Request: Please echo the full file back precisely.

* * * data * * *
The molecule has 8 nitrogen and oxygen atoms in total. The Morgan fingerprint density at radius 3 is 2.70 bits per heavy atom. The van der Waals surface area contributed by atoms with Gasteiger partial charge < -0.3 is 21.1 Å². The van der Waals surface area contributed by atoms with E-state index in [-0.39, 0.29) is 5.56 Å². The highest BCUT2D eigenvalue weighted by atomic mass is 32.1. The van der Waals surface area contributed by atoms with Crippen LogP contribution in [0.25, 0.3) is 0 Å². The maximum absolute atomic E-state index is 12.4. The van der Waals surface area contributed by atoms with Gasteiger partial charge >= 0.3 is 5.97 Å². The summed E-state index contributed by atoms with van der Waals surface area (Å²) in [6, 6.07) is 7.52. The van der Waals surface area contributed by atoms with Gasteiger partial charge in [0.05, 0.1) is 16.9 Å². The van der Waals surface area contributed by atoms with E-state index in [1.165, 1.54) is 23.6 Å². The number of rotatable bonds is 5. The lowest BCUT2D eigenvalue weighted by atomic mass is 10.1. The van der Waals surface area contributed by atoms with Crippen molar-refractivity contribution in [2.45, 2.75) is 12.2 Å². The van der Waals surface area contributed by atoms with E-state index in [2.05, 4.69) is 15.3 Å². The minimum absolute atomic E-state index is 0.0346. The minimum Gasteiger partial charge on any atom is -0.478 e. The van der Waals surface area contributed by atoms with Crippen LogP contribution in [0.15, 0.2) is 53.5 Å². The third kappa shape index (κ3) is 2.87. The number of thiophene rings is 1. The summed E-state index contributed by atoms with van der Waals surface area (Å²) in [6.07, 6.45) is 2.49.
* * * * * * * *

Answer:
The molecule has 8 nitrogen and oxygen atoms in total. The Morgan fingerprint density at radius 3 is 2.70 bits per heavy atom. The van der Waals surface area contributed by atoms with Gasteiger partial charge < -0.3 is 21.1 Å². The van der Waals surface area contributed by atoms with E-state index in [-0.39, 0.29) is 5.56 Å². The highest BCUT2D eigenvalue weighted by atomic mass is 32.1. The van der Waals surface area contributed by atoms with Crippen LogP contribution in [0.25, 0.3) is 0 Å². The maximum absolute atomic E-state index is 12.4. The van der Waals surface area contributed by atoms with Gasteiger partial charge >= 0.3 is 5.97 Å². The summed E-state index contributed by atoms with van der Waals surface area (Å²) in [6, 6.07) is 7.52. The van der Waals surface area contributed by atoms with Gasteiger partial charge in [0.05, 0.1) is 16.9 Å². The van der Waals surface area contributed by atoms with E-state index in [1.165, 1.54) is 23.6 Å². The number of rotatable bonds is 5. The lowest BCUT2D eigenvalue weighted by atomic mass is 10.1. The van der Waals surface area contributed by atoms with Crippen molar-refractivity contribution in [2.45, 2.75) is 12.2 Å². The van der Waals surface area contributed by atoms with E-state index in [2.05, 4.69) is 15.3 Å². The minimum absolute atomic E-state index is 0.0346. The minimum Gasteiger partial charge on any atom is -0.478 e. The van der Waals surface area contributed by atoms with Crippen LogP contribution in [0.15, 0.2) is 53.5 Å². The third kappa shape index (κ3) is 2.87. The number of thiophene rings is 1. The summed E-state index contributed by atoms with van der Waals surface area (Å²) in [6.07, 6.45) is 2.49.